Florida’s medical boards on Friday finalized a rule to ban gender-affirming health care including puberty blockers, hormone therapy and surgeries for transgender youth as treatment for gender dysphoria.
Members of the Florida Board of Medicine and the state Board of Osteopathic Medicine at Disney Springs in Lake Buena Vista, Fla., voted to adopt a rule preventing minors from accessing gender-affirming care despite guidance from leading medical organizations that the treatment is medically necessary.
The new decision will not apply to transgender youth already receiving treatment.
The two boards, however, did disagree on whether nonsurgical treatments for gender dysphoria may continue through Institutional Review Board-approved clinical trials. While the Board of Osteopathic Medicine approved the rule, the state Board of Medicine rejected the proposal.
Most public testimony opposed the adoption of the new rule, though members of the public acknowledged that they were not expecting their positions to be taken seriously by the boards in what LGBTQ advocates have likened to a kangaroo court and called a “sham” hearing.
“I know you guys aren’t gonna listen to anything I say, which is why we didn’t email you. We didn’t waste our time,” Sarah Parker, president of the group Women’s Voices of Southwest Florida, said during the meeting.
Parker spent the remainder of her allotted time reading off contributions made by each board member – all of whom have been appointed by Gov. Ron DeSantis (R) – to the governor’s campaign and political committee. The contributions totaled more than $80,000, according to a Tampa Bay Times analysis.
DeSantis has been a vocal critic of gender-affirming health care for minors and said in August that physicians who provide gender-affirming care to transgender youth are “disfiguring” children and should be sued.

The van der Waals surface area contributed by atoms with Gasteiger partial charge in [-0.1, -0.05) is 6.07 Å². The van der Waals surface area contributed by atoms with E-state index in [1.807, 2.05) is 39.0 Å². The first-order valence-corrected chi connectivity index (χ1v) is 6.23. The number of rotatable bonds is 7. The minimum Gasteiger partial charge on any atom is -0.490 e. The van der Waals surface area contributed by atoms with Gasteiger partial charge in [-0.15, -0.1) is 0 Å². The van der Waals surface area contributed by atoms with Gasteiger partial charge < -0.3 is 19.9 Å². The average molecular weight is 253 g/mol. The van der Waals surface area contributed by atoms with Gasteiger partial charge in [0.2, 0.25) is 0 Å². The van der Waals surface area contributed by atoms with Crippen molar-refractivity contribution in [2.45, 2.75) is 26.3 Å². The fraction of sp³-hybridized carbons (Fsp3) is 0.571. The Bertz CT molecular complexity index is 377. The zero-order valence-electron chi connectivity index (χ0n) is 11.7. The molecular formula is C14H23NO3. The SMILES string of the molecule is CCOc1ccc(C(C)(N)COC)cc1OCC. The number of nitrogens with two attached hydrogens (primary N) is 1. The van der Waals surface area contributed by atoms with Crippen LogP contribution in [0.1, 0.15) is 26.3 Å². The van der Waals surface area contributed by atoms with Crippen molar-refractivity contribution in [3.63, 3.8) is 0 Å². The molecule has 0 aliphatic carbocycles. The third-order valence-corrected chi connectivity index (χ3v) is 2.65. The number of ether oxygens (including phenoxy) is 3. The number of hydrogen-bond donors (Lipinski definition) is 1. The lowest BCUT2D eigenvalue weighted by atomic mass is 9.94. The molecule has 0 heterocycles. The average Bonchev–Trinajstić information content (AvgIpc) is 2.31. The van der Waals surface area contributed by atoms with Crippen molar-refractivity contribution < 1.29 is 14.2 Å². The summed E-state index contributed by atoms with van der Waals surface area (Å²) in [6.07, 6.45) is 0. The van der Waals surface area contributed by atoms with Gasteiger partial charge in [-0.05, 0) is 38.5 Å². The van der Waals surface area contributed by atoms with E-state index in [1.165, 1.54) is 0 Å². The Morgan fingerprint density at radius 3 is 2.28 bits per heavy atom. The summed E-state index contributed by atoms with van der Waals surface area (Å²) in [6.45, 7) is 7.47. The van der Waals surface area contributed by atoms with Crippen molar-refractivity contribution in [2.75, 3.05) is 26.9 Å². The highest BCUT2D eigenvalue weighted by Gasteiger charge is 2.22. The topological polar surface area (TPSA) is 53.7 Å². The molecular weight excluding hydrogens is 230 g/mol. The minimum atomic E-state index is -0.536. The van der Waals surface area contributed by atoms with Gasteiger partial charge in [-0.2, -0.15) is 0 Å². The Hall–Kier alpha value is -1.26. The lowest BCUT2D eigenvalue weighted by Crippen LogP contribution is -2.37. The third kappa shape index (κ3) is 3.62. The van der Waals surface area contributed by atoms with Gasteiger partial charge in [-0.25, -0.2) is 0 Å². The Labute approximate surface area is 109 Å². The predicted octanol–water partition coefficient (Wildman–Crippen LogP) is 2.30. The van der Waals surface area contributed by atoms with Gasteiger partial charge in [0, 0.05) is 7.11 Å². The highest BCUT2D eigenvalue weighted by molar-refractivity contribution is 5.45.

Nikole Parker, the director of transgender equality at Equality Florida, an LGBTQ poltical advocacy organization, said in a statement following Friday’s vote that board members in approving the rule have put “toxic politics over people’s health and wellbeing.”
“With young lives on the line, another state agency has placed the political ambitions of Ron DeSantis over its duty to protect Floridians,” Parker said. In April, Florida’s Health Department released guidance that said gender-affirming health care including social transition should not be accessible to youth under 18.
That guidance was used by the state’s Agency for Health Care Administration (AHCA) to enact a rule in August that prohibits transgender Floridians from using Medicaid to cover the cost of puberty blockers, hormones, gender-affirming surgeries or “any other procedures that alter primary or secondary sexual characteristics” when those procedures are used to treat gender dysphoria.
Similar policies in other states including Arkansas and Alabama have been blocked by court orders.
Once the rules finalized Friday are posted online, an additional hearing may be requested, which LGBTQ advocacy groups including Equality Florida have indicated they will petition for.
If that request is denied, a 21-day period will begin in which members of the public can submit written comments before a final, procedural vote by both medical boards.